As Maria shows, some things are worth fighting for.

Maria’s clothes always match the occasion as well as her accessories, but she’s about to “lose [her] matchy-matchy mind.”

The book’s beautiful, flowery cover foreshadows the world Maria lives in. In the living room Maria’s outfit blends in with the print of the comfy chair she’s sitting in. At school her laces, lunchbox, backpack, and even the barrettes holding back her black hair match. One comical two-page spread shows Maria’s flowery yellow underwear matching her dress. Maria’s problem here, though, is not the outfits: It’s her mom. “My mom picks out all of my clothes. She makes everyone…and everything match.” Maria longs to mix it up, and in her fight for the right to self-expression, she rebels, conceals, debates, and marches. Finally, Mom concedes, even wearing her own unmatchy outfit: “Polka dots and petunias!” By the end of the book, Maria exults that “this is me. Marvelous, unmatching, mix-it-up me!” McGill’s humorous illustrations mix patterns, textiles, and collage to great effect. Readers might want to pair this book with Marisol McDonald Doesn’t Match/Marisol McDonald no combina, by Monica Brown and illustrated by Sara Palacios (2011), for a look at another child who rejoices in her individuality. Maria and her mother have black hair and olive skin; her school friends have a variety of skin and hair colors.

As Maria shows, some things are worth fighting for. (Picture book. 5-7)

Pub Date: Oct. 15, 2019

ISBN: 978-1-944903-72-5

Page Count: 32

Publisher: Cameron + Company

Review Posted Online: Aug. 25, 2019

Kirkus Reviews Issue: Sept. 15, 2019


Very young gardeners will need more information, but for certain picky eaters, the suggested strategy just might work.

A young spinach hater becomes a spinach lover after she has to grow her own in a class garden.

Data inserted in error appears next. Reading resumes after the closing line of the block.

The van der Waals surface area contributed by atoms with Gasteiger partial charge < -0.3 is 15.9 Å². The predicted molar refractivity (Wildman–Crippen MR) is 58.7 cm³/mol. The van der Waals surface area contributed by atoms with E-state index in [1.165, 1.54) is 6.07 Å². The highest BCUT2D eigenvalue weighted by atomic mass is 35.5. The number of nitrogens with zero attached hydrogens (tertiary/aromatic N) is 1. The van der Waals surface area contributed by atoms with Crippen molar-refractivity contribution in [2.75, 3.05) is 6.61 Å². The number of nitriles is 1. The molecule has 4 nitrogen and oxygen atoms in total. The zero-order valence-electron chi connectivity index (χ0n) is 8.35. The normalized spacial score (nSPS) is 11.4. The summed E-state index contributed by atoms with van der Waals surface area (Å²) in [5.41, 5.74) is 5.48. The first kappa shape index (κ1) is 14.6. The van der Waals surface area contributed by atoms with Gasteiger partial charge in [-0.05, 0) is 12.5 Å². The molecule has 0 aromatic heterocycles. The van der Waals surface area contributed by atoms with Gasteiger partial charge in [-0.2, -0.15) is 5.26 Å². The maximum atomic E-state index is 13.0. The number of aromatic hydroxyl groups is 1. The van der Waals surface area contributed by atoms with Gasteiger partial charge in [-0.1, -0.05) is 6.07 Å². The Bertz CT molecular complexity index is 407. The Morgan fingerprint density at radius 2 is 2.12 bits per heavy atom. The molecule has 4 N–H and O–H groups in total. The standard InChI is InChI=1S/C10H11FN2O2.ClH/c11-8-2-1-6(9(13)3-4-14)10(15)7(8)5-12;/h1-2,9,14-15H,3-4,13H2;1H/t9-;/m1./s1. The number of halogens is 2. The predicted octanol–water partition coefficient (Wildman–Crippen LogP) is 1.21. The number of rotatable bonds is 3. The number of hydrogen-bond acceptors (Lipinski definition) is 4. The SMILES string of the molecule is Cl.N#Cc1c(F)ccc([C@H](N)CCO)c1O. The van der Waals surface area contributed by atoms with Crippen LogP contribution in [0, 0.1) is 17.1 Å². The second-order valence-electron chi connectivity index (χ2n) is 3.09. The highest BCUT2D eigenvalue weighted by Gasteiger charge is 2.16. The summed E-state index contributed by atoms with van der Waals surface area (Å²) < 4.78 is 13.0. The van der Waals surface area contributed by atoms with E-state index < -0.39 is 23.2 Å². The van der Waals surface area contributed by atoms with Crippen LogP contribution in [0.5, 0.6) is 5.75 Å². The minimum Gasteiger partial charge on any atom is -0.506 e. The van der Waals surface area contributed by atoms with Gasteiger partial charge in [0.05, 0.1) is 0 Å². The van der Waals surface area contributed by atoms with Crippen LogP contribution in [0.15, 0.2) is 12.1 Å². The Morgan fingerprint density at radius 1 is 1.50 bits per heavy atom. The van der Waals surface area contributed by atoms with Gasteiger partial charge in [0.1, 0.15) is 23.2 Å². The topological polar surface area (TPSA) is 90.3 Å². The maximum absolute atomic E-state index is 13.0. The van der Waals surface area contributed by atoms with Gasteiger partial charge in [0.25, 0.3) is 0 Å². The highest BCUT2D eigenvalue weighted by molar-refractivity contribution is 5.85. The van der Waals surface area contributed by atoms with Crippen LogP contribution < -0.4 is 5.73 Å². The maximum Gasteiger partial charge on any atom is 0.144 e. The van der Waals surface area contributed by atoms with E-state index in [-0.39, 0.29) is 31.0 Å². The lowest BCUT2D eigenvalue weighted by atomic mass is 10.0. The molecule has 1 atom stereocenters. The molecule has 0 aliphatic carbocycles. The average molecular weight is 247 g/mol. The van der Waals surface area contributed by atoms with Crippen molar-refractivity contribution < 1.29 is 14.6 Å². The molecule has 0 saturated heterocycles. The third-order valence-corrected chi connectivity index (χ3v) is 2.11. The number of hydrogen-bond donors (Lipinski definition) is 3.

Unable to trade away the seed packet she gets from her teacher for tomatoes, cukes or anything else more palatable, Sylvia reluctantly plants and nurtures a pot of the despised veggie then transplants it outside in early spring. By the end of school, only the plot’s lettuce, radishes and spinach are actually ready to eat (talk about a badly designed class project!)—and Sylvia, once she nerves herself to take a nibble, discovers that the stuff is “not bad.” She brings home an armful and enjoys it from then on in every dish: “And that was the summer Sylvia Spivens said yes to spinach.” Raff uses unlined brushwork to give her simple cartoon illustrations a pleasantly freehand, airy look, and though Pryor skips over the (literally, for spinach) gritty details in both the story and an afterword, she does cover gardening basics in a simple and encouraging way.

Very young gardeners will need more information, but for certain picky eaters, the suggested strategy just might work. (Picture book. 5-7)

Pub Date: Nov. 6, 2012

ISBN: 978-0-9836615-1-1

Page Count: 32

Publisher: Readers to Eaters

Review Posted Online: Sept. 25, 2012

Kirkus Reviews Issue: Oct. 15, 2012


            There are many parallel legends – the seal women, for example, with their strange sad longings – but none is more direct than this American Indian story of a girl who is carried away in a horses’ stampede…to ride thenceforth by the side of a beautiful stallion who leads the wild horses.  The girl had always loved horses, and seemed to understand them “in a special way”; a year after her disappearance her people find her riding beside the stallion, calf in tow, and take her home despite his strong resistance.  But she is unhappy and returns to the stallion; after that, a beautiful mare is seen riding always beside him.  Goble tells the story soberly, allowing it to settle, to find its own level.  The illustrations are in the familiar striking Goble style, but softened out here and there with masses of flowers and foliage – suitable perhaps for the switch in subject matter from war to love, but we miss the spanking clean design of Custer’s Last Battle and The Fetterman Fight.          6-7

Pub Date: Aug. 1, 1978

ISBN: 0689845049

Page Count: -

Publisher: Bradbury

Review Posted Online: April 26, 2012

Kirkus Reviews Issue: Sept. 1, 1978